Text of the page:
Essential Information About Rotavirus Vaccine--Severe Rare Side Effect
Hey there! I want to make sure you have all the information you need about the rotavirus vaccine for your little one. It's essential to know that there is a small risk of intussusception, which is a type of bowel blockage. It's treatable in a hospital but it may require surgery in rare cases. I'll discuss more about what Intussusception is down below.
Intussusception can occur in some babies every year in the United States, and often, there's no known reason for it. When it comes to the rotavirus vaccine, if intussusception happens, it usually occurs within a week after receiving a dose of the vaccine.
How common is intussusception?
It's most often seen in children between three months and three years old, but it can occur at any age. Now, let's talk numbers. The risk of intussusception from rotavirus vaccination is estimated to be around 1 in 20,000 to 1 in 100,000 US infants who receive the rotavirus vaccine. It also tends to happen more to boys
What are the symptoms?
The main symptom is severe, crampy abdominal pain that comes and goes.
The painful episodes can last for a few minutes or longer, followed by pain-free periods.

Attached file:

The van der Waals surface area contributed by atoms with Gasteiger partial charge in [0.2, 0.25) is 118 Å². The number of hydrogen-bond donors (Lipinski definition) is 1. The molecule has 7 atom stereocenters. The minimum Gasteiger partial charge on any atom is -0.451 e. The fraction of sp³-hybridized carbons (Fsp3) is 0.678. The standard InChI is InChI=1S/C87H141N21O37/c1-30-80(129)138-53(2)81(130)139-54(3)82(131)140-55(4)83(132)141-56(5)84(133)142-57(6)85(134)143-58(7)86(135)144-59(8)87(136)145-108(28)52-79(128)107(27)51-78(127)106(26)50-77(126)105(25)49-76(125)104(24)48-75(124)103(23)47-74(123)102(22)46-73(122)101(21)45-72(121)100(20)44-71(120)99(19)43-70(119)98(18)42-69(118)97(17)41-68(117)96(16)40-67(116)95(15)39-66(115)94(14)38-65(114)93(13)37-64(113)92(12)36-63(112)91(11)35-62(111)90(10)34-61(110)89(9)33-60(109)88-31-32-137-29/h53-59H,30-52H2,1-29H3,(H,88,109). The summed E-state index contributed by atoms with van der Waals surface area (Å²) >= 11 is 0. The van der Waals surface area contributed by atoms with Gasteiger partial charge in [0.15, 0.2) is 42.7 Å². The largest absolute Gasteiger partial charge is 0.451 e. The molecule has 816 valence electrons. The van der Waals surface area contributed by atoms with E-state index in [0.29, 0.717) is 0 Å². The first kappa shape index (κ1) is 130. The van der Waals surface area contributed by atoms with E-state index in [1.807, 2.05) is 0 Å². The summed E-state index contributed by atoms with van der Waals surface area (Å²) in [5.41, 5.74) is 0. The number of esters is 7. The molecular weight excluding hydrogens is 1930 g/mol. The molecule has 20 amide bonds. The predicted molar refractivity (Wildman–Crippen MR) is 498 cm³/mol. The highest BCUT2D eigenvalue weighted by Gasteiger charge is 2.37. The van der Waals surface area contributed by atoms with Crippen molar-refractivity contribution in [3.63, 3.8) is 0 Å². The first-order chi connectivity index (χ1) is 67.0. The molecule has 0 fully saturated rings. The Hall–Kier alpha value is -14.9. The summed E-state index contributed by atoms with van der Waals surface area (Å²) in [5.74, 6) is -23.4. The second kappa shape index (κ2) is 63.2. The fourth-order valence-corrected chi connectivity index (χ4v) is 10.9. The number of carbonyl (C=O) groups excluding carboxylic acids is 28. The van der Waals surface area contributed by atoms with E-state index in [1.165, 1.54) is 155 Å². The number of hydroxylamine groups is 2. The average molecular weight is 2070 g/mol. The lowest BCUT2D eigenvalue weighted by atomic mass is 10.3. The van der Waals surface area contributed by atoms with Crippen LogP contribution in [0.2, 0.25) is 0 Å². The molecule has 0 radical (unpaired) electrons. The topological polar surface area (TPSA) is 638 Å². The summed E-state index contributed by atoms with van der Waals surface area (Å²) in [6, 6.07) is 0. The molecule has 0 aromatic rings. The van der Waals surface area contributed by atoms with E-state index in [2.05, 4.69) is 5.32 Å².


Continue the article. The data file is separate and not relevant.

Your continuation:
Some children may also feel very tired or curl up their knees during the painful episodes. Other symptoms can include nausea, vomiting, and rectal bleeding (red jelly-like stools).
How is intussusception diagnosed?
While a physical examination can sometimes detect a lump in the abdomen (not usually), an ultrasound is the most accurate test to identify the condition. Barium or air contrast enemas are also used to help diagnose intussusception.
How is it treated?
If diagnosed, the first step is to try to push the intestine back into place using a liquid or air contrast enema. This is a non-surgical procedure, and anesthesia is not needed. The success rate for this procedure is around 60% to 70%, with a low chance of recurrence.
If the not unsuccessful, surgery may be necessary. During surgery, the child will be sedated, and the surgeon will either reposition the intestine or remove the affected part.
What happens after surgery?
Your child will receive pain medication and intravenous fluids to aid in recovery. They may need to pause regular feedings temporarily. Most children can resume eating within a few days.
What's the outlook?
Your child can be discharged from the hospital when they can eat normally, have no fever or incision issues, and show regular bowel function. It's normal for them to rest at home for a few days before returning to school and wait three to four weeks before participating in gym or sports activities. A follow-up appointment will be scheduled for four weeks after surgery to check on their progress.
I'm here to support you and your little one every step of the way. Your child's health and well-being are our top priorities, and we want to ensure you have the knowledge to make informed decisions.
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